How to Make a Medusa Head for an Art Project

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The stories of Medusa are varied, but all agree she had snakes for hair.
The stories of Medusa are varied, but all agree she had snakes for hair. (Image: medusa image by Ergün Özsoy from Fotolia.com)

Medusa began as a beautiful sea nymph from Greek mythology. In the story, the goddess Athena transformed Medusa into a frightening creature with serpents for hair who could turn anyone who looked at her into stone. Since Medusa is a mythological creature, sculptures of her vary. Some depictions show her with a beautiful face, others portray a hideous monster or a severed head. Either version includes a mass of snakes on her head replacing her hair.

Things You'll Need

  • Styrofoam head
  • Hobby knife
  • Sandpaper
  • Toilet paper
  • Water
  • Polymer clay
  • Cookie sheet
  • Oven
  • School glue
  • Acrylic paint
  • Paint brush
  • Spray paint
  • Shellac
  • Glue
  • Wood block, 12 inches square
  • Nail

Cut into the Styrofoam head form to alter the eye sockets, mouth and cheekbones as desired. Use sandpaper to smooth out cut sections. Small alterations can be made by firmly pressing the Styrofoam.

Place a roll of toilet paper into a pot of hot water. Squeeze the excess water out. Combine small pieces of the wet paper with school glue. Apply to the face. This process creates a fine papier mache that can be manipulated into a smooth china doll-like finish. Dry completely.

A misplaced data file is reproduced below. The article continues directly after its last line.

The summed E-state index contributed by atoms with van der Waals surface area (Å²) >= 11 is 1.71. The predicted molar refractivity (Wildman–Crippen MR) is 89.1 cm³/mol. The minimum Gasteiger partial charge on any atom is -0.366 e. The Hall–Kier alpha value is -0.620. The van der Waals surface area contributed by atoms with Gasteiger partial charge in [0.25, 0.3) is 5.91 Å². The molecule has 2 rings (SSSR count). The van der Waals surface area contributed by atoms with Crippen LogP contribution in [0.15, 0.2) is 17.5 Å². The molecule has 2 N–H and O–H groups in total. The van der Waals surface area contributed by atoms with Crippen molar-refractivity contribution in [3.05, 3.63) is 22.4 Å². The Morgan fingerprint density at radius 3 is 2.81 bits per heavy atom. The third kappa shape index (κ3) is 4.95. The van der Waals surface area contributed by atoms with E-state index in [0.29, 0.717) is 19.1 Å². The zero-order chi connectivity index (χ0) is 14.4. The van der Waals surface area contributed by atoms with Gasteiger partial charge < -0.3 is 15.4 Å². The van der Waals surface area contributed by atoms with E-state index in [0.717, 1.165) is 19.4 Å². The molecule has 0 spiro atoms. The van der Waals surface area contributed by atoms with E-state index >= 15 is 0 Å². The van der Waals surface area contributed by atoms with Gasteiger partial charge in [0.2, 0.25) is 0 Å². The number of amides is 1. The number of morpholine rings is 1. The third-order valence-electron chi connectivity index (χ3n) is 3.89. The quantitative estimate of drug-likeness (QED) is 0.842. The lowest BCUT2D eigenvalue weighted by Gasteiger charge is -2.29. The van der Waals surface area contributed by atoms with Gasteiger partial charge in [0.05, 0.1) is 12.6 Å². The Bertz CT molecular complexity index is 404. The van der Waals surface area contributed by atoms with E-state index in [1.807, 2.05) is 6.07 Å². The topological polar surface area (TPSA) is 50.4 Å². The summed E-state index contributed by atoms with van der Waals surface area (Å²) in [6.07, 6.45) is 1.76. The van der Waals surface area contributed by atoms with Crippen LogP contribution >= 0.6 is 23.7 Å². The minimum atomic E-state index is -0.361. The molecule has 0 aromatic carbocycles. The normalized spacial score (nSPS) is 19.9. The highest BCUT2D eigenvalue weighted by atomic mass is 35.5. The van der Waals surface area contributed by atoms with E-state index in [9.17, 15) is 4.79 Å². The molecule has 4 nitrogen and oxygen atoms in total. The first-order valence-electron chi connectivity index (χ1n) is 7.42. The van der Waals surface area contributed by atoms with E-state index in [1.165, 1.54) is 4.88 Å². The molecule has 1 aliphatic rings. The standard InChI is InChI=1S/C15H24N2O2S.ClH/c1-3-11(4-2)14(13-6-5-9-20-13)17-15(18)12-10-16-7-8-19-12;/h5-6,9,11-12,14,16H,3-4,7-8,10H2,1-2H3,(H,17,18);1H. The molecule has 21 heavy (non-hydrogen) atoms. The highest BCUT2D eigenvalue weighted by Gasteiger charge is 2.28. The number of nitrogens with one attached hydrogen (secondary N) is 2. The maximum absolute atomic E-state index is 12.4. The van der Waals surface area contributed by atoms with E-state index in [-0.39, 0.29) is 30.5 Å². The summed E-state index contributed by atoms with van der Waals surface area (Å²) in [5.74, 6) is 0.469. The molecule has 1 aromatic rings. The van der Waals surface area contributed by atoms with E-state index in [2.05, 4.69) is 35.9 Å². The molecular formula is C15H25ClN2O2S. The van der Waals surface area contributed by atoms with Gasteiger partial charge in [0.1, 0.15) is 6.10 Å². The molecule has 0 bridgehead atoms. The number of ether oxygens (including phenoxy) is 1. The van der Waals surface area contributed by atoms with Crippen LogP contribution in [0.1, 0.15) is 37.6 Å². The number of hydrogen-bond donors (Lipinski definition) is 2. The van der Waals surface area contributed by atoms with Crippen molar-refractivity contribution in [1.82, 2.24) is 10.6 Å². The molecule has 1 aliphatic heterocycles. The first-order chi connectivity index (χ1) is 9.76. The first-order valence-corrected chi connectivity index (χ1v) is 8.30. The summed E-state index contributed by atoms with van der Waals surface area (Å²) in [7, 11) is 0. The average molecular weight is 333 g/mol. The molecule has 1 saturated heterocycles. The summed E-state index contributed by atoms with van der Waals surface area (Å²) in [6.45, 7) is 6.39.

Roll balls of polymer clay into snakes. Vary the length and width of the snakes. Bend into coils or add loops by wrapping around fingers. Lay all the finished snakes on a cookie sheet and bake according to the manufacturer's instructions.

Paint the head and cooled clay snakes with acrylics or spray paint. Include as much or as little detail as desired, for example, the entire Medusa sculpture could be spray painted a solid green, or the face and each individual snake could be carefully painted.

Attach the snakes to the top of the foam head with adhesive such as super glue or tacky glue.

Spray a clear coat of shellac over the entire project. Choose from a glossy, high-shine shellac or a matte finish. Allow to dry completely between coats.

Hammer a long nail into the center of a block of wood. Cover the base of the Medusa head with glue and then press onto the nail to secure the foam head to the base. A solid base will help balance out the design since the clay snakes tend to create a top-heavy piece of art.

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